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What You Should Know About Night Blindness

If you don’t see well while driving at night, there’s a chance you have night blindness. Night blindness, or nyctalopia, is the inability to see well at night or in dim lighting. It’s not considered an eye disease, but rather a symptom of an underlying problem.

Our eye doctor can help diagnose, manage and treat your night blindness so that you can enjoy being out at night again.

Here are 4 things you should know about night blindness:

Causes of Night Blindness

The inability to see well at night can be the result of a condition such as:

Vitamin A Deficiency — Vitamin A helps keep your cornea, the layer at the front of your eye, clear; it’s also an important component of rhodopsin, a protein that enables you to see in low light conditions. Although uncommon in North America, deficiency of this vitamin can induce night blindness.

CataractsA buildup of protein clouds the eye’s lens, leading to impaired vision, especially at night and in poor lighting conditions.

Diabetic RetinopathyDamage to the eyes’ blood vessels and nerves can result in vision loss, including difficulty seeing at night.

GlaucomaThis group of eye diseases is associated with pressure build-up in the eye that damages the optic nerve. Both glaucoma and the medications used to treat it can cause night blindness.

MyopiaAlso called nearsightedness, myopia makes distant objects appear blurry, and patients with it describe a starburst effect around lights at night.

KeratoconusAn irregularly shaped cornea causes blurred vision and may involve sensitivity to light and glare which tend to be worse at night.

Retinitis Pigmentosa (RP)A progressive genetic eye disease which can be associated with other diseases, RP leads to night blindness and peripheral vision loss.

Usher SyndromeThis genetic condition causes both hearing loss and vision loss, including night blindness and RP, mentioned above.

Symptoms of Nyctalopia

Since night blindness is a symptom of some serious vision problems, it’s important to get your eyes checked regularly to ensure that everything is in good working order. Contact your eye doctor as soon as possible if you notice that you don’t see as well in dim light as you used to, such as when driving at night or when adjusting from being outdoors in the sunshine to being indoors.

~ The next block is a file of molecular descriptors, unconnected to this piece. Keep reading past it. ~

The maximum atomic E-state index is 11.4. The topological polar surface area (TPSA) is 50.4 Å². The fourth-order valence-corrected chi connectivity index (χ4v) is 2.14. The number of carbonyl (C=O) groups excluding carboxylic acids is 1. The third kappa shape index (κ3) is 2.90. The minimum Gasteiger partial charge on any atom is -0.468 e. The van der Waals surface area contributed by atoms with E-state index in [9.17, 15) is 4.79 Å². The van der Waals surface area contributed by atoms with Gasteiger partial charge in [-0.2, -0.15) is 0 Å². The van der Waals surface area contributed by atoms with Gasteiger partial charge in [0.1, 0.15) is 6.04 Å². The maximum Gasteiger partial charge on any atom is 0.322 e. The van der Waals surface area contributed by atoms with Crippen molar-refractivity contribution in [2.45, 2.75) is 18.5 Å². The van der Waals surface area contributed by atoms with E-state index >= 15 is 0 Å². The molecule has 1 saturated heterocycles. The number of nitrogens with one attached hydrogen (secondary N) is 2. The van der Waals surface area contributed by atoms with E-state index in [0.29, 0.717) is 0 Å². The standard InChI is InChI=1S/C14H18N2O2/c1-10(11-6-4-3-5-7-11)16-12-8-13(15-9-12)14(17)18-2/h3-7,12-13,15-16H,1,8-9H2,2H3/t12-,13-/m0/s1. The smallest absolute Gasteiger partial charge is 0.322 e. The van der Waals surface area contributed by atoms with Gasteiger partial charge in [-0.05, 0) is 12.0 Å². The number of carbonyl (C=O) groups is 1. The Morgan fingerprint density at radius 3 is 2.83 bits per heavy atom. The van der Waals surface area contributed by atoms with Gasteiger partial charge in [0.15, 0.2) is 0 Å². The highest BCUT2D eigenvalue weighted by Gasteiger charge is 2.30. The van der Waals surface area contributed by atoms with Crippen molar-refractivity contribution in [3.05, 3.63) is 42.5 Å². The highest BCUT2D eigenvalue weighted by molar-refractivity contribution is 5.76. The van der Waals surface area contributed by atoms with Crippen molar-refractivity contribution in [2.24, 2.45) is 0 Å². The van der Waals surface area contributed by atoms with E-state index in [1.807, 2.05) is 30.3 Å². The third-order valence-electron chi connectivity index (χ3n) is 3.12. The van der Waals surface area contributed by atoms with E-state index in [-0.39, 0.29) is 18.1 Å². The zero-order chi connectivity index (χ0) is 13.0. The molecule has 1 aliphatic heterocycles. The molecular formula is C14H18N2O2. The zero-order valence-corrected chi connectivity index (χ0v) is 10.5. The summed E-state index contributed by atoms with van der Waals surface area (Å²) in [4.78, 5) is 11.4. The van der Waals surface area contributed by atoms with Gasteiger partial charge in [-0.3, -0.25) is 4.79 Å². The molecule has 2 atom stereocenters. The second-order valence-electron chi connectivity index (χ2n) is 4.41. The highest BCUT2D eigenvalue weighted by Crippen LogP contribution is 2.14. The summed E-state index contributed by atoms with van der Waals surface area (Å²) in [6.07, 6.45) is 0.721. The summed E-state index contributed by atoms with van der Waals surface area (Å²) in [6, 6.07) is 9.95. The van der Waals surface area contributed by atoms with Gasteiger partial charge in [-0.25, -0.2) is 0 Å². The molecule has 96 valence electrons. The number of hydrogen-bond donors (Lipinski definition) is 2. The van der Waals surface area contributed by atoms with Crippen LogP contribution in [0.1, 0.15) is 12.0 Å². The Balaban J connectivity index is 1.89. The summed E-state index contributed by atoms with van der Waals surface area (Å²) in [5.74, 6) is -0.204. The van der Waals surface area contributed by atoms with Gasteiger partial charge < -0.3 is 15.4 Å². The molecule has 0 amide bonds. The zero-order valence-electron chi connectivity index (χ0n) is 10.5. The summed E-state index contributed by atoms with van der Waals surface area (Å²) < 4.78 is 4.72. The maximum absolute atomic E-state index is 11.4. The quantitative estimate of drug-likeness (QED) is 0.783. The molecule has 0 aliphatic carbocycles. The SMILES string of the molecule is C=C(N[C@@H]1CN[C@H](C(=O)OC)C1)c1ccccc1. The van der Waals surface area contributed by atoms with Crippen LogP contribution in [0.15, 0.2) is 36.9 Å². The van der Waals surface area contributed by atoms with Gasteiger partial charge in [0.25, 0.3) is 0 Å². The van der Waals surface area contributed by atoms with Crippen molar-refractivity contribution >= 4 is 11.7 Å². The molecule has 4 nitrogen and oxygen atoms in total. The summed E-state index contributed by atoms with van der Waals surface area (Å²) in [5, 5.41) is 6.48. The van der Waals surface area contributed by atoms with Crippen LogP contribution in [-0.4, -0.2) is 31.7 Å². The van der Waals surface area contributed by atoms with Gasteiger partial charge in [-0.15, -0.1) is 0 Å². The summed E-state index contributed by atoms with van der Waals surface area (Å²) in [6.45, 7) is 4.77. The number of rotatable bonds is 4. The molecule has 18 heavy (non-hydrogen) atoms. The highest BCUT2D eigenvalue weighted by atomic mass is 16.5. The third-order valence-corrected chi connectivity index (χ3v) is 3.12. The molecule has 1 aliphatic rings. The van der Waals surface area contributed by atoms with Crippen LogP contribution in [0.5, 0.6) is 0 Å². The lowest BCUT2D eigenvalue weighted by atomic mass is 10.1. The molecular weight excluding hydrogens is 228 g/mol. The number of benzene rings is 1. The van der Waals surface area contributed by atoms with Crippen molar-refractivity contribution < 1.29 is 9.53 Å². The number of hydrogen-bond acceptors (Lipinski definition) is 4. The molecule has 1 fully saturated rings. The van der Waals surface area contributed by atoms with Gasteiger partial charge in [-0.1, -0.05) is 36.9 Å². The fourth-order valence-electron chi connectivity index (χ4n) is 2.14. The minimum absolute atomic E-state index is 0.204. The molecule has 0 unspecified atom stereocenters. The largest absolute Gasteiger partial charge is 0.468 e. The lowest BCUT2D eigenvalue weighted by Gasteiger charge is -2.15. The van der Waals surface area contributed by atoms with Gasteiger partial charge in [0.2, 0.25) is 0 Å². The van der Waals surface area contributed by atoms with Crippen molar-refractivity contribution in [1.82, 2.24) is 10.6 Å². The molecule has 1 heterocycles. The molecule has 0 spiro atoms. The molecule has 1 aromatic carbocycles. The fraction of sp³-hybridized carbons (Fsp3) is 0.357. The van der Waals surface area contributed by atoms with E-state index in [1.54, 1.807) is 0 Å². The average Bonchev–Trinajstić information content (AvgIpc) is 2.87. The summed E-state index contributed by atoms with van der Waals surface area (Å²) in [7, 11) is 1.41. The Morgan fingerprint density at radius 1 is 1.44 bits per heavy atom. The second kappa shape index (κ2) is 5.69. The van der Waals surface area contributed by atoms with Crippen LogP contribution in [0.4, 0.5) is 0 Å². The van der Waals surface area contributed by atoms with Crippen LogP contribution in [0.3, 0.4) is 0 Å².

Symptoms of Night Blindness Include:

  • Reduced contrast sensitivity
  • Difficulty seeing people outdoors at night
  • Difficulty seeing in places with dim lighting, like a movie theater
  • Trouble adapting to the dark while driving
  • Excessive squinting at night
  • Trouble adjusting from bright areas to darker ones

Treatments for Night Blindness

Your eye doctor will want to diagnose the cause of your night blindness in order to treat it. For example, in the rare case of vitamin A deficiency, it can be treated with vitamin supplements and vitamin-A rich foods; myopia can be corrected with eyeglasses or contact lenses. Other conditions may require medications or surgery.

If night blindness is caused by a birth defect, Usher syndrome, or retinitis pigmentosa, low vision aids and devices can help you make the most of your remaining vision.

Prevention

While there is no proven way to prevent night blindness resulting from genetic conditions or birth defects, consuming healthy, nourishing foods and taking certain vitamin supplements may prevent or slow the onset of some eye conditions that cause night blindness.

If you experience poor vision at night or in dim lighting, we can help. Contact EYEcenter Optometric in Citrus Heights to schedule your appointment today.

Frequently Asked Questions with Dr. Herring

Q: Can you request lenses made from glass? Is glass still used for lenses?

  • A: Yes. Opticians still sometimes use glass for lenses. However, glass is not used very often because they aren’t as safe. If these glass lenses breaks, they can shatters into many pieces and can injure the eye. Glass lenses are much heavier than plastic lenses, so they can make your eyeglasses less comfortable to wear.

Q: Can a coating be added to eyeglasses to protect them from further scratches?

  • A: A protective coating can’t be added to a lens after it’s scratched. The coating is applied when the lens is manufactured and can’t be put on later.

Quality Frames For Prescription Eyeglasses & Computer Glasses In Sacramento, California. Visit EYEcenter optometric for an eye exam and eyeglasses that match your style.

How Can My Child’s Myopia Be Corrected?

At EYEcenter Optometric, we help children like yours achieve clear and comfortable vision, so they can succeed at the important things in life.

Methods of Myopia Correction

Contact Lenses

Contacts can be a great choice, especially for physically active children or teens who don’t want to worry about breaking or misplacing their eyeglasses. In some cases of very high myopia, contact lenses can offer clearer vision than glasses.

Corrective contact lenses are usually placed in the eyes upon waking and removed at night before bedtime. There are several types, including: soft contacts, daily disposables, extended wear, and rigid gas permeable (hard) lenses. Navigating through the differences between them can be daunting. Fortunately, if you’re located in Citrus Heights our eye doctor will be happy to guide you. Speak with Palmer N. Lee, O.D. to determine whether your child is ready for contact lenses.

Prescription Glasses